There’s so much that goes into manufacturing a physical product. Things you could never imagine or prepare for can and will go wrong. It was a challenge in the beginning to learn how to roll with the punches, but I've adapted to be more flexible, to problem solve, and to know that I can always find a solution or compromise.
How did you develop the idea for 1x1?
When I began the line, I was very interested in the idea of designing for the capsule wardrobe. I even toyed with naming the company Capsule. Having a solid vision of the kind of company I want to build helps me every day as I plan for what’s next.
I wanted my line to be the go-to pieces you reach for again and again, so I felt that they each deserved a story. I came up with the idea to release collections “one by one” because I wanted to take the time to be completely transparent about how these products came to be. Customers can become captivated alongside us about the sweater made with wool from a sheep ranch in Oregon, and read more about that process on our website.
It also helps us attract customers who are interested in knowing more about their clothes. Consumers are becoming more educated about the wasteful practices of fast fashion, and they are looking for alternatives.
The story of how 1x1 sources its wool serves as part of your company's unique value proposition. Would you describe the process of determining and developing this UVP?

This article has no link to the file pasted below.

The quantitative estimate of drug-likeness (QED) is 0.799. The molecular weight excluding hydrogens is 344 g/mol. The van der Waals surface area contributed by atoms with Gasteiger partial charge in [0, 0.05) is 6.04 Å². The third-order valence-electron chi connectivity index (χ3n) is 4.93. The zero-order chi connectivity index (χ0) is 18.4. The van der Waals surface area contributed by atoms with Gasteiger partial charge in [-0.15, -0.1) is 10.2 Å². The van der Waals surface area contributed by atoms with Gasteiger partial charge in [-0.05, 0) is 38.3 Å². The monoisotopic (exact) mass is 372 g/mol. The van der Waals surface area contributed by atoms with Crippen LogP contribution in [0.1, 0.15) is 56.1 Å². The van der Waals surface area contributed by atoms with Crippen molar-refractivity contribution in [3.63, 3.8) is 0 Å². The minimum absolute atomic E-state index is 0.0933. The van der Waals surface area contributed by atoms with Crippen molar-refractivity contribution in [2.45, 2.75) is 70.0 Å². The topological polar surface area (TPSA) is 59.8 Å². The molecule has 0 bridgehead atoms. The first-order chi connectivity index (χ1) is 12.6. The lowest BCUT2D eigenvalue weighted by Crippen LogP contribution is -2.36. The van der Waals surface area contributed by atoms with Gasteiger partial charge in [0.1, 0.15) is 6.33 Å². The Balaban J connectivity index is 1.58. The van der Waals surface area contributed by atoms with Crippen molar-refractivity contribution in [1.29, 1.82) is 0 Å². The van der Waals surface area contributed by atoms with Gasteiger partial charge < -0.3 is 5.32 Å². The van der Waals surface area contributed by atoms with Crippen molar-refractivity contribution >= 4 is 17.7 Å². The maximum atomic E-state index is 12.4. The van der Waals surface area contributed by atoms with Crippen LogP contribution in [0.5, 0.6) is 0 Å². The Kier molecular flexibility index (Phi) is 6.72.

Customers are starting to demand more accountability from brands — they want to know who made their clothes and what they’re made from. Some brands are making great strides towards this, but most of the time, this information is not available to them. When we tell our customers where our sources come from, we do it not just so they are aware, but because we want to make it clear that we are offering sustainable, viable alternatives to fast fashion.
There are two main issues I’ve heard from customers looking to shop sustainable brands:
1. Sustainable brands are too expensive.
2. Sustainable brands aren't fashion forward.
Unfortunately, brands using fair labor practices cannot compete with the impossibly low prices of clothing made in exploitative circumstances. However, there are ways we’ve been trying to address higher costs. For example, selling direct-to-consumer online keeps prices closer to wholesale.